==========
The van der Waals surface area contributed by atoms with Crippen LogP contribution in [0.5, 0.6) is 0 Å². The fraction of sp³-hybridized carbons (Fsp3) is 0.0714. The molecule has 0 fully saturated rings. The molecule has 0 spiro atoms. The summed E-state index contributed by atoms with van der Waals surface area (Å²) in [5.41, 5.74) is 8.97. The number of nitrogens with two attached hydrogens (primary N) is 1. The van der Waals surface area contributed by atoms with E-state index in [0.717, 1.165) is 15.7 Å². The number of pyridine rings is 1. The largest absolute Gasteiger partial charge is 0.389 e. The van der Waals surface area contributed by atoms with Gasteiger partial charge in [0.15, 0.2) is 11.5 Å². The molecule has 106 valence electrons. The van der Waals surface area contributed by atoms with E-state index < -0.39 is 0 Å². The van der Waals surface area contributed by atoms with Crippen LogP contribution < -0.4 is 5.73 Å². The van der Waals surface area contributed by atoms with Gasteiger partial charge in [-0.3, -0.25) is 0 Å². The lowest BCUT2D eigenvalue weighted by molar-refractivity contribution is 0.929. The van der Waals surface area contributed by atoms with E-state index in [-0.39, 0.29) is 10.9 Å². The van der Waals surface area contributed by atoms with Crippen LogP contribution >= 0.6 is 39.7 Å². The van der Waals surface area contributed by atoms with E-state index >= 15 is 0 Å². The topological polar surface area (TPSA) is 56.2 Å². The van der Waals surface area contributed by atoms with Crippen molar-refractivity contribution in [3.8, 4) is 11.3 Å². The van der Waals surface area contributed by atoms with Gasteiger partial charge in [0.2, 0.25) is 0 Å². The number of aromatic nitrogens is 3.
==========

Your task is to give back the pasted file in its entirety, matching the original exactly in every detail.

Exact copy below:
The van der Waals surface area contributed by atoms with Crippen LogP contribution in [0.5, 0.6) is 0 Å². The fraction of sp³-hybridized carbons (Fsp3) is 0.0714. The molecule has 0 fully saturated rings. The molecule has 0 spiro atoms. The summed E-state index contributed by atoms with van der Waals surface area (Å²) in [5.41, 5.74) is 8.97. The number of nitrogens with two attached hydrogens (primary N) is 1. The van der Waals surface area contributed by atoms with E-state index in [0.717, 1.165) is 15.7 Å². The number of pyridine rings is 1. The largest absolute Gasteiger partial charge is 0.389 e. The van der Waals surface area contributed by atoms with Gasteiger partial charge in [0.15, 0.2) is 11.5 Å². The molecule has 106 valence electrons. The van der Waals surface area contributed by atoms with E-state index < -0.39 is 0 Å². The van der Waals surface area contributed by atoms with Crippen LogP contribution < -0.4 is 5.73 Å². The van der Waals surface area contributed by atoms with Gasteiger partial charge in [-0.3, -0.25) is 0 Å². The lowest BCUT2D eigenvalue weighted by molar-refractivity contribution is 0.929. The van der Waals surface area contributed by atoms with E-state index in [-0.39, 0.29) is 10.9 Å². The van der Waals surface area contributed by atoms with Crippen LogP contribution >= 0.6 is 39.7 Å². The van der Waals surface area contributed by atoms with E-state index >= 15 is 0 Å². The topological polar surface area (TPSA) is 56.2 Å². The van der Waals surface area contributed by atoms with Crippen molar-refractivity contribution in [3.8, 4) is 11.3 Å². The van der Waals surface area contributed by atoms with Gasteiger partial charge in [0.2, 0.25) is 0 Å². The number of aromatic nitrogens is 3.